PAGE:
Exposed to COVID-19 on Thanksgiving? Doctors say wait to get tested

UCSF, Stanford doctors say get tested next week if there was COVID-19 risk from Thanksgiving Day
SAN FRANCISCO (KGO) -- Think you may have been exposed to COVID-19 on Thanksgiving? Public health experts say, you should to wait to get a test.

The coronavirus takes three to four days to incubate, reminds Dr. Peter Chin-Hong an infectious disease professor at UCSF Health.

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"If people wanted to asses risk on Thanksgiving Day, the earliest would be three to four days," he says. "So that would be after the weekend."

Though, for people not showing symptoms, he recommends waiting even longer.

"For the most certainty, you quarantine for several days and get tested on day seven," said Chin-Hong, though he admits that might not be possible for everyone.

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On Friday, the City of San Francisco was offering testing at the Alemany Farmer's Market parking lot.

Staff said they were busy most of the day, but one person told ABC7 he was able to walk-in without an appointment.

"Took about, honestly, five minutes," said Jason, who didn't want to give his last name.

He lives nearby and says he wasn't coming by for a particular reason, other than wanting to remain vigilant.

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"I don't know who I'm exposed to," he said, adding, "I don't want to transmit it."

On San Francisco's "Get Tested SF" website, similar information is posted.

"We are currently experiencing high demand for testing. If you feel sick, get tested immediately. If you have a known exposure, you must wait 3 to 5 days for the virus to be detected," says the top of the website.

For those who are traveling, the website also says getting a test is not recommended.

"Do not use public test sites before traveling or gathering," says the website.

Asymptomatic people in San Francisco are asked to seek tests from their healthcare provider first instead.

In San Jose, it was a post-Thanksgiving rush to get tested for COVID-19 at the Santa Clara County Fairgrounds.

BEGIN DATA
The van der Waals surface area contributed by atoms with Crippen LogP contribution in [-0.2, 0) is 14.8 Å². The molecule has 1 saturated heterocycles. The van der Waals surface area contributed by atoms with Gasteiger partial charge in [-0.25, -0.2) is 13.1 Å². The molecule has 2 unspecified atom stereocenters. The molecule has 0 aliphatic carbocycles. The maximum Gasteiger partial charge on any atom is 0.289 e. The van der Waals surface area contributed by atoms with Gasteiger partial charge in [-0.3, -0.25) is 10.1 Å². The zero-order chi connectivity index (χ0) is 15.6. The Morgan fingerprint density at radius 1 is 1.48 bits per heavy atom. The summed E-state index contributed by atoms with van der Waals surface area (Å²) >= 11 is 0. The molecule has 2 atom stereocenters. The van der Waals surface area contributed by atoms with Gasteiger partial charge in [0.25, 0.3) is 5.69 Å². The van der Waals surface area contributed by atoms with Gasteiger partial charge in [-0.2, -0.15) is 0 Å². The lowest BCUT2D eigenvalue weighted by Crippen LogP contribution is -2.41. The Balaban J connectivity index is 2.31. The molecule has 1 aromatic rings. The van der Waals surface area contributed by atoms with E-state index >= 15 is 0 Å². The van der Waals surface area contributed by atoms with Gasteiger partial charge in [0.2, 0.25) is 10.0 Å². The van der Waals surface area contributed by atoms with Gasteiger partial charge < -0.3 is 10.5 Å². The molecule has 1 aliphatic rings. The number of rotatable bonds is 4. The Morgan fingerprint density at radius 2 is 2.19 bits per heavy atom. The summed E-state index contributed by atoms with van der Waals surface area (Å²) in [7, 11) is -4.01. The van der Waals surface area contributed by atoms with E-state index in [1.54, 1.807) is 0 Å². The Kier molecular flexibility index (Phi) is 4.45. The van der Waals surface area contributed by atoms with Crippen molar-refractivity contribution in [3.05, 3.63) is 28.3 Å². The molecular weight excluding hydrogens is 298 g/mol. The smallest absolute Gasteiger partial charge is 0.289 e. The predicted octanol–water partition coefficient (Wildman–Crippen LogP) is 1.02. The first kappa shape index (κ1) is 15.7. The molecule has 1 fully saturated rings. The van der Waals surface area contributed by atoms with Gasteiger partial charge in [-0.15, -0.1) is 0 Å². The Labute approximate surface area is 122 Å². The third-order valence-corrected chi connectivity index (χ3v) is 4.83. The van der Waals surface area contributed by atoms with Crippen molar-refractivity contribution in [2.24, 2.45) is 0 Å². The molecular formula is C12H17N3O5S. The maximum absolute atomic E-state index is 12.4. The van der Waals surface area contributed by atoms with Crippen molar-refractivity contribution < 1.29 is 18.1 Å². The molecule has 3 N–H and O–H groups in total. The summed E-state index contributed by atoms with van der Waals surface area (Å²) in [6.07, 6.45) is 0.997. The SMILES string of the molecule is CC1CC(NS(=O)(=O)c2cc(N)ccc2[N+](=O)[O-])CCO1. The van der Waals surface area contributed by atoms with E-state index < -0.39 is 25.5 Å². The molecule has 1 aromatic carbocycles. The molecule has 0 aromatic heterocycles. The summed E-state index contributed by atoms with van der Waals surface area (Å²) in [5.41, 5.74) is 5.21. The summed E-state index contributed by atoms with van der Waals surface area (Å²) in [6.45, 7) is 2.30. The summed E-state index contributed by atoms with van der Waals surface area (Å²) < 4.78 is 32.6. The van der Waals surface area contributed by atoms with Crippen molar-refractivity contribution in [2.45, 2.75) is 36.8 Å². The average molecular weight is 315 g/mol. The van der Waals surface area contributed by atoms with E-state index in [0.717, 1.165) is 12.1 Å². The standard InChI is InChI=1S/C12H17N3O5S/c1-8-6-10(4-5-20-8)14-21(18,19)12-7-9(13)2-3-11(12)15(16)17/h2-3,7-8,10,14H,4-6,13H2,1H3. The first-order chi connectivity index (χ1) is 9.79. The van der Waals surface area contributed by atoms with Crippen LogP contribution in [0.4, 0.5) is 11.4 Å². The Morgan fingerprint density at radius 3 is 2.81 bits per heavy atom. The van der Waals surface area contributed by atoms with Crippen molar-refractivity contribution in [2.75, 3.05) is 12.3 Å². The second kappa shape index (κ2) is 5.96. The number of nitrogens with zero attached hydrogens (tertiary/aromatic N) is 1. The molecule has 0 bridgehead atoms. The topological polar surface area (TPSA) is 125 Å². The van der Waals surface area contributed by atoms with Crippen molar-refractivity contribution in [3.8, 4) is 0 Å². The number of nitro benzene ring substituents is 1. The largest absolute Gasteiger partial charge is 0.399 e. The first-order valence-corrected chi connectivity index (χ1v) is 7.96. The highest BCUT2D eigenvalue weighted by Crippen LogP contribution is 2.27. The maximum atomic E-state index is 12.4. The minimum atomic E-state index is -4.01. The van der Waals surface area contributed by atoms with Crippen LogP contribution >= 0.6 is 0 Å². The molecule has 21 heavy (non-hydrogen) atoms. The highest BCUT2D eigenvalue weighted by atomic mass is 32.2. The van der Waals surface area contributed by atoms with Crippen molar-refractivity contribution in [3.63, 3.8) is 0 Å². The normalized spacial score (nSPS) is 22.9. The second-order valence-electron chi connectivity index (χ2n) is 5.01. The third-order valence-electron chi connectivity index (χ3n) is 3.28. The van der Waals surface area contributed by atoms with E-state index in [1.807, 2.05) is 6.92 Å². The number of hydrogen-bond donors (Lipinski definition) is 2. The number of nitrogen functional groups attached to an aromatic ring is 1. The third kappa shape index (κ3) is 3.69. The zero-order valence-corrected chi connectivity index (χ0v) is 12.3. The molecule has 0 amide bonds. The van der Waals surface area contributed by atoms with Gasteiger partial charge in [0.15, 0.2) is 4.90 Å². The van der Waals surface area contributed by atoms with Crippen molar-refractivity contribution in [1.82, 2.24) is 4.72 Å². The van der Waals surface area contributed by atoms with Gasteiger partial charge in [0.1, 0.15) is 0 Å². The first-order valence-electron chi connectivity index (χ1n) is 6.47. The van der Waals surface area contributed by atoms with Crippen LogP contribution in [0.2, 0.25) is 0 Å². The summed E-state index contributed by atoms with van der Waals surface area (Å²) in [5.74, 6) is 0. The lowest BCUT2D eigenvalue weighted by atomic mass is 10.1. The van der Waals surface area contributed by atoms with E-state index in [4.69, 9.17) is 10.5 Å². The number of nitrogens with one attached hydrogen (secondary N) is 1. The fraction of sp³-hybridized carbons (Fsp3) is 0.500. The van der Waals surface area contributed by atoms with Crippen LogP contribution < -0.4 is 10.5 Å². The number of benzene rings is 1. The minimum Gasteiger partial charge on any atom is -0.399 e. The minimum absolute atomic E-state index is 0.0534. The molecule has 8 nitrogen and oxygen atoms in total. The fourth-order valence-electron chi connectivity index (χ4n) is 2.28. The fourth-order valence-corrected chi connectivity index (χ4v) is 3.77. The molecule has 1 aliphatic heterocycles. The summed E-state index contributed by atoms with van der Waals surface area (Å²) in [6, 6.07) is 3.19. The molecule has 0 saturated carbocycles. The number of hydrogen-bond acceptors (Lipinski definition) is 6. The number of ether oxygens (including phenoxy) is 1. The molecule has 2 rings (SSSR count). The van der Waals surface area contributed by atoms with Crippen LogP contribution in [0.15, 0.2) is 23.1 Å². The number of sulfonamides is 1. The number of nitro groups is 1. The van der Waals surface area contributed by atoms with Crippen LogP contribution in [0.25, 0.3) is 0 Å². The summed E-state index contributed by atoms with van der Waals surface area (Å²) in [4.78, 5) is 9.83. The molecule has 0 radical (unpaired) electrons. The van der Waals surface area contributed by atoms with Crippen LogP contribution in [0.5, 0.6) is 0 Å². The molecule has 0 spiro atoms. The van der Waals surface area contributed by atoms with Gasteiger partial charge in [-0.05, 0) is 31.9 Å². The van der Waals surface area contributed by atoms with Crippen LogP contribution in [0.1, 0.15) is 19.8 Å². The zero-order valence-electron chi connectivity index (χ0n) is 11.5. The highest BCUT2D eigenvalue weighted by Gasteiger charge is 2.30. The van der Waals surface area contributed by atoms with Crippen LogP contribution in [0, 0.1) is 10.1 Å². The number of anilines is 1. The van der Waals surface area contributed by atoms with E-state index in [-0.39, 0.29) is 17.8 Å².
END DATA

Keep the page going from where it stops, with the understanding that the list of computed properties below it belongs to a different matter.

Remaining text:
"People do want to get tested because all of our appointment spots are full," said Ivy Hylton, Santa Clara Valley Medical Center.

In fact, 3,000 daily slots at this particular county testing site are booked through the end of the weekend, which is a somewhat encouraging sign as more people seek out their status.

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Dr. Aruna Subramanian of Stanford Hospital says if you spent Thanksgiving with people outside of your household, you should lay low and try to get tested the week after Thanksgiving.



"We've seen an increase in the number of people, more symptomatic people coming to all our sites, requesting testing, so that's a change from several months before," said Hylton.

The high interest in testing comes as cases and hospitalizations are rising at alarming rates.

Furthermore, concerns over a Thanksgiving-related spike have local hospitals re-evaluating their surge plans.

"Just because you test negative today doesn't mean you won't turn positive next week," said Prof. Aruna Subramanian, M.D., Stanford School of Medicine.

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Dr. Aruna Subramanian says if you spent Thanksgiving with people outside of your household, you should lay low and try to get tested next week.

"Before you're symptomatic, before your test comes up positive, you may still be infectious to other people and that pre-symptomatic phase is when infections can occur, transmissions can occur," she said.

To encourage more people to get tested, the Santa Clara County health system, including the team from Valley Medical Center will be making more appointments available next week at various sites throughout the county including the Mountain View Center for the Performing Arts and the Cupertino Senior Center.

Walk-up spots will also be open at places such as Emmanuel Baptist Church in East San Jose.

By mid-December capacity at the fairgrounds will expand to up to 5,000 appointments a day all with the goal of making testing more accessible to the public.

"We're able to make a change for the community. We're able to help them by providing this service for the community," said Hylton.

A forward-thinking approach to testing that could make all the difference.

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